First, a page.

Performance issue import gedcoms with large DB

I’m using RM8 on an iMac 5K with 32GB of RAM. My research tree contains the trees of 1660 DNA matches, about 250,000 people in total. When I import a gedcom - even one with ten individuals, I consistently see the following behavior:

  1. I select the file to import
  2. I Click OK on the Import Gedcom dialog box
  3. I see the progress widget spin as the individuals are imported.
  4. Now RootsMagic hangs…
  • I see the OS spinning ball
  • Activity Viewer shows RM8 is using 100% CPU
  • Activity Viewer shows RM8 is not responding
  • Activity viewer shows the count of recent hangs increasing
  1. After one to five minutes RM8 screen refreshes and is available again, the import was successful.

Does anyone know whether this behavior is also seen in windows?

Perhaps you mean Activity Monitor?
RM8 on my M1 pro MBP 14 with 16GM ram uses 20 to 60% of my cpu in normal operation. You are certainly not ram limited and RM8 uses intel code. Do you get Windows access violation crashes from poor memory management? Most mac users seem to get these quite often and Renee has told me to do everything slowly on the mac to let RM8 keep up and not panic.
Have you run the database repair tools. You have a very large database which could easily have problems. A file with 250K people suggests a serious data quality issue. Is your media in one folder or scatter all over?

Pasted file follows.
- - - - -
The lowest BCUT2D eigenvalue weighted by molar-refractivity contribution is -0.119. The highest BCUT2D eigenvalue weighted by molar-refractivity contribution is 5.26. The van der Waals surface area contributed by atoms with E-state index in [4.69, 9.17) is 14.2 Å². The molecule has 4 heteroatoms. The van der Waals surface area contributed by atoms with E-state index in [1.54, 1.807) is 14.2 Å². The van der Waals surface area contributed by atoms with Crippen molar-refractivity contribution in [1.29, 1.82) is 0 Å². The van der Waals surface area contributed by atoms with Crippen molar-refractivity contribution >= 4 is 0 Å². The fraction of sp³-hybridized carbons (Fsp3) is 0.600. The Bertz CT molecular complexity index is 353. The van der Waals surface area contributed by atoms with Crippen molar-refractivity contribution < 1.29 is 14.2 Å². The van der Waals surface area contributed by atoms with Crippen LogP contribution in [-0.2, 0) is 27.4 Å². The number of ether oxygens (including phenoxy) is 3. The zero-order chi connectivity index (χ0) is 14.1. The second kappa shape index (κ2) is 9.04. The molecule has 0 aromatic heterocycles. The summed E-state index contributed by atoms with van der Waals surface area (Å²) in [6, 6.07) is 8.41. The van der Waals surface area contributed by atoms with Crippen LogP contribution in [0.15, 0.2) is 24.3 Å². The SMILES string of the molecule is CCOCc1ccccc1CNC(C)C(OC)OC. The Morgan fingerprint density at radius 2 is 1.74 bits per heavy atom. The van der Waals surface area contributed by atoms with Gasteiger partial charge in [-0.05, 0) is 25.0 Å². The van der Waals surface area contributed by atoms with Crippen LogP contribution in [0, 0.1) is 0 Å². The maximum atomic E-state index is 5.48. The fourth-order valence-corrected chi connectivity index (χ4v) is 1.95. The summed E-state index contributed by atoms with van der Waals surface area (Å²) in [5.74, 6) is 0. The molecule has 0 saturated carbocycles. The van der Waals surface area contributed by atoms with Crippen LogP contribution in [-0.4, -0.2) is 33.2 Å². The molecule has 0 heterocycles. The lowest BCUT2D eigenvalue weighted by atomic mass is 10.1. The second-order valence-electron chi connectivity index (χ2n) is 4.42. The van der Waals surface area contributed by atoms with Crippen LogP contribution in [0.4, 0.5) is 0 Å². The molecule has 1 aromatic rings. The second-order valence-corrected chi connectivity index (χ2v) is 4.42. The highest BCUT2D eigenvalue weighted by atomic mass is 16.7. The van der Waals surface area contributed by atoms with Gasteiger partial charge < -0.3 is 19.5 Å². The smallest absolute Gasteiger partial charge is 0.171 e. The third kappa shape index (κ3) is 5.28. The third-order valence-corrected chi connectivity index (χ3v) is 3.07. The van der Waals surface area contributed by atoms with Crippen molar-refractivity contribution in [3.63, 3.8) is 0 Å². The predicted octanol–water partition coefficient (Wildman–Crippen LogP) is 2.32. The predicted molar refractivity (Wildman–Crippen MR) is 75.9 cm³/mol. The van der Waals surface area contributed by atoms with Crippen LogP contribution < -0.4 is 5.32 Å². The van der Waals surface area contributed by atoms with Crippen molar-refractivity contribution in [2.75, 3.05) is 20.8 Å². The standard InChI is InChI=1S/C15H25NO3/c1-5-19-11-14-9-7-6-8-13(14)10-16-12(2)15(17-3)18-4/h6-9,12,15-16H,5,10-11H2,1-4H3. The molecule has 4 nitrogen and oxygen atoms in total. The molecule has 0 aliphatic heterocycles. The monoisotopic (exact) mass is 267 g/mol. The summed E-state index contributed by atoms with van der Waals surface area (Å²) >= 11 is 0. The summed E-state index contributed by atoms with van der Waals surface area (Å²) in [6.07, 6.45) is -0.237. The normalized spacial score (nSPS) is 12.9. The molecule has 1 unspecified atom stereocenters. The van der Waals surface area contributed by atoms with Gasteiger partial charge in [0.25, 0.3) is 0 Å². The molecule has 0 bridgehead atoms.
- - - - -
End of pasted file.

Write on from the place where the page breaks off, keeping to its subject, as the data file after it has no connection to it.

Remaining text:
Yes I mean Activity Monitor. Like you I typically see 20% to 60% CPU utilization. I get frequent Windows Access Violation errors and definitely taking my time reduces these. Surprisingly I have learned that much of the time I can continue working after these without any obvious negative consequences. They do seem to relate to timing issues. I had heard that RM was written in Delphi, I have no experience with the implications of this wrt threading, or how the cross platform GUI is implemented. I have many opinions but they’re off-topic.

I run the repair tools every few days. This latest database is less than two weeks old, formed from the aggregation of some smaller ones. I have been trying out a new (to me) way of working for a few months:
using automation to download large trees of DNA matches, using genmerge to merge these gedcoms, and search for common ancestors of DNA clusters. Certainly these “working research trees” have poor quality genealogical data. The success has been discovering that I have, say, 30 DNA matches who descend from Thomas Livesay (1700) born Pleasington, and the challenge is figuring out what this might mean. How practical it will be to separate trusted and untrusted trees I don’t know.

My media is in a single directory but in this case it’s less that 100 files.

Hello Peter,

When I try this on Windows, importing my own tree with 10,000 people into a big one containing European nobility, with over 300,000 people, the behavior is somewhat similar, but the hang is just about one minute, and not 5. I also don’t see a 100 % CPU load, but much less, as if RM is ony using one core. This is on a laptop with an Intel i5 mobile, and 8 GB RAM.

When I try it with RM 8 running in Wine, in Linux Mint Debian Edition, the import of the big tree hangs at the end, so I can’t replicate your scenario on that, althoug I might when I’m more patient. I hoped to see something similar though, because software wise, RM running in Wine on Linux is quite similar to running RM 8 on iOS, meaning that it’s running on a Windows emulation layer. I know that was the case for RM 7, and I suspect that it’s still true for RM 8.